A New Technique for Determining Reservoir Description from Field Performance Data
- K.H. Coats (The U. of Texas) | J.R. Dempsey (The U. of Texas) | J.H. Henderson (International Computer Applications Ltd.)
- Document ID
- Society of Petroleum Engineers
- Society of Petroleum Engineers Journal
- Publication Date
- March 1970
- Document Type
- Journal Paper
- 66 - 74
- 1970. Society of Petroleum Engineers
- 5.3.2 Multiphase Flow, 5.5.8 History Matching, 5.1.2 Faults and Fracture Characterisation, 4.6 Natural Gas, 5.5 Reservoir Simulation, 5.1 Reservoir Characterisation
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Reservoir description data largely determine the validity of simulated reservoir performance. This paper presents a method that employs the least paper presents a method that employs the least squares and linear programming techniques to determine a reservoir description from given performance data. The method bandies multiphase performance data. The method bandies multiphase as well as single-phase flow Problems.
The description parameters determined by the method may be any physical properties that influence calculated field performance. We believe The technique offers considerably greater efficiency than previously reported techniques.
Example applications presented include cases of single-phase gas flow, single-phase oil flow and two-phase gas-water flow. In these particular applications the method gave accurate results with a large range of uncertainty in the reservoir parameters, and with a small number of simulation parameters, and with a small number of simulation runs.
The purpose of reservoir simulation is estimation of future reservoir performance under alternative well configurations or operating conditions. This estimation is increasingly being performed using rather complex, numerical reservoir models. Reservoir description data constitute the bulk of the required input data for these models, and the accuracy of these data largely determine the validity of the calculated results. Thus an obvious problem is the determination of an accurate problem is the determination of an accurate reservoir description.
We treat the problem of determining a reservoir description that, when used as input data to a reservoir simulator, results in close agreement between calculated and observed field performance. Field history or performance data are presumed available for some period of time designated the "match period". The available field history may reflect single- or multiphase, multidimensional flow, and the performance data to be matched may be any mix of observed pressures, producing rates, gas-oil and/or water-oil producing ratios. The observed field performance may correspond to a period of depletion and/or injection, or to an period of depletion and/or injection, or to an interference test.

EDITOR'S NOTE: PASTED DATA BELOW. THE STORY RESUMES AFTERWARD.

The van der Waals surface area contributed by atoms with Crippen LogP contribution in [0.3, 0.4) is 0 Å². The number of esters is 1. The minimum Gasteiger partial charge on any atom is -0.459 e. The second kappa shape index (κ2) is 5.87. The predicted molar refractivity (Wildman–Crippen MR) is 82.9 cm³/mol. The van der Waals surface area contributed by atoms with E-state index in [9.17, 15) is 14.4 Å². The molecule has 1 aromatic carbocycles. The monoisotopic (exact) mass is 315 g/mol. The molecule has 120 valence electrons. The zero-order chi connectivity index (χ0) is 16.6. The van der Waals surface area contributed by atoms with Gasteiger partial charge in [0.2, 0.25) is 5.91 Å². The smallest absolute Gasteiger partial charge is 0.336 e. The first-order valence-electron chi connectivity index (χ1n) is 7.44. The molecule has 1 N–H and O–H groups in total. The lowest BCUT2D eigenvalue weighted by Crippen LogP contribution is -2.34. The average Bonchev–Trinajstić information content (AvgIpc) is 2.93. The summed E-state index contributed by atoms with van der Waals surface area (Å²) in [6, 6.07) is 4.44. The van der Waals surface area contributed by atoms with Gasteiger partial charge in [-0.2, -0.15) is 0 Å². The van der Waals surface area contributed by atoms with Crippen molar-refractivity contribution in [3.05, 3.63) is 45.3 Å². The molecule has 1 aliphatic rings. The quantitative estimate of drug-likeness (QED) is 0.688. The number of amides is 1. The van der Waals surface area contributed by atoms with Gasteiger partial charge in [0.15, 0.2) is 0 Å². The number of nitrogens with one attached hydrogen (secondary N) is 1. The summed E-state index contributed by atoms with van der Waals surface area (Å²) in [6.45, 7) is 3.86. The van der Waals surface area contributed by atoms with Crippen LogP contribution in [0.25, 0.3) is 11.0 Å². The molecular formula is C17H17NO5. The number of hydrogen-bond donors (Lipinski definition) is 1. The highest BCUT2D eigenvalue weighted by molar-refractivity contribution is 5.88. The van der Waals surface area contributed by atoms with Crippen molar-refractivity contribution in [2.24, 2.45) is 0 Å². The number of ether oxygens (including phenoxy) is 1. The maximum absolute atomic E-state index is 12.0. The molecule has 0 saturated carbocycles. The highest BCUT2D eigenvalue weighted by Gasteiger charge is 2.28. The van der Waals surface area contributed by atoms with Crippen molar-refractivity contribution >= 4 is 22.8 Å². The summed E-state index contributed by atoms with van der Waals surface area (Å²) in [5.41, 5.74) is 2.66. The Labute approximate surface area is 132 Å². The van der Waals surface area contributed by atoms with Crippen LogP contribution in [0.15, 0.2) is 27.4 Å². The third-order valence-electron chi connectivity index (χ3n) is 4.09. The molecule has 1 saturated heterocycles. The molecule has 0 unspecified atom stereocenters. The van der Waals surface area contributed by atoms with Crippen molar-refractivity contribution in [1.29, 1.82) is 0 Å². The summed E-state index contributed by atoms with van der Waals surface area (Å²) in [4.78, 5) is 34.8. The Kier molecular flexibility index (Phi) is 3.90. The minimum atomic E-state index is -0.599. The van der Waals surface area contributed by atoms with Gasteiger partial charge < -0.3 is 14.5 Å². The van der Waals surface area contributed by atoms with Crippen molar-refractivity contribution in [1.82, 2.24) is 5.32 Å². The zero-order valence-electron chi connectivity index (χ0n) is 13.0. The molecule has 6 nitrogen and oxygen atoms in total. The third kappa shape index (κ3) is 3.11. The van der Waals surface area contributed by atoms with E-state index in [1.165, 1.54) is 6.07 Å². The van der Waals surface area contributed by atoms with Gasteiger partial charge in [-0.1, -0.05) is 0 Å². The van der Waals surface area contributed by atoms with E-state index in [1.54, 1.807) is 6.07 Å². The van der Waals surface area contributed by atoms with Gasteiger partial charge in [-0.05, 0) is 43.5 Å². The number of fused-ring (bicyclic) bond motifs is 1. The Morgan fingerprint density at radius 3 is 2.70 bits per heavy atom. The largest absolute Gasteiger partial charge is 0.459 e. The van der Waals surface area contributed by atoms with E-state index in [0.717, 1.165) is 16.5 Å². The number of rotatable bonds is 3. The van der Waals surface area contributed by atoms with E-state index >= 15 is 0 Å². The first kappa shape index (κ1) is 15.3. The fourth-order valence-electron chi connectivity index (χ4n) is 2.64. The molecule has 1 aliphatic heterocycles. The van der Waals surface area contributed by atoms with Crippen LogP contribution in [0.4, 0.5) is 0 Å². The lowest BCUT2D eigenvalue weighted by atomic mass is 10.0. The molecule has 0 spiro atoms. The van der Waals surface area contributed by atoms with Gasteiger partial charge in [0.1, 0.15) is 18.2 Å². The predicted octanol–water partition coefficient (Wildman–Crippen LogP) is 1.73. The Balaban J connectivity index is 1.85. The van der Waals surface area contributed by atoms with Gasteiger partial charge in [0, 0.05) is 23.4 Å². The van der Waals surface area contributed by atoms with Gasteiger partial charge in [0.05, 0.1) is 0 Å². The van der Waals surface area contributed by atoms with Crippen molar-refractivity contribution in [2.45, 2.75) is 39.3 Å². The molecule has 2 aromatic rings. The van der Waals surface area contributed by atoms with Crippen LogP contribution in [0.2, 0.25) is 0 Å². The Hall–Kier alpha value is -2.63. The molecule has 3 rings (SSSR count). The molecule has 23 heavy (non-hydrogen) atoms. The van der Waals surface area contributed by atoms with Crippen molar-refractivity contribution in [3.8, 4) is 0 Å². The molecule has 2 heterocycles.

Our method for determining a viable reservoir description requires a number of runs using a reservoir simulator, each run using a reservoir description that is random within limits specified by the engineer. We then use a second, small program, that utilizes least squares and linear program, that utilizes least squares and linear programming; techniques, to process the data output programming; techniques, to process the data output from those runs to determine a reservoir description.
To illustrate and test this new method, we constructed three example reservoirs experiencing single-phase gas, single-phase oil and two-phase (gas-water) flow, respectively, in two spatial dimensions. Simulator runs were made using a given set of reservoir description parameters. The results of these runs were then treated as "data" and the description parameters considered unknown. The automatic history matching method described in this paper was applied to back out description parameter values from the performance "data". parameter values from the performance "data". The agreement between these values and the true parameter values is given below. parameter values is given below. Reed et al. present an actual field case where the manual approach to matching production history proved prohibitive in both man and machine time. proved prohibitive in both man and machine time. Our least squares, linear programming technique was then used to achieve a satisfactory and economical match of the reservoir performance data.
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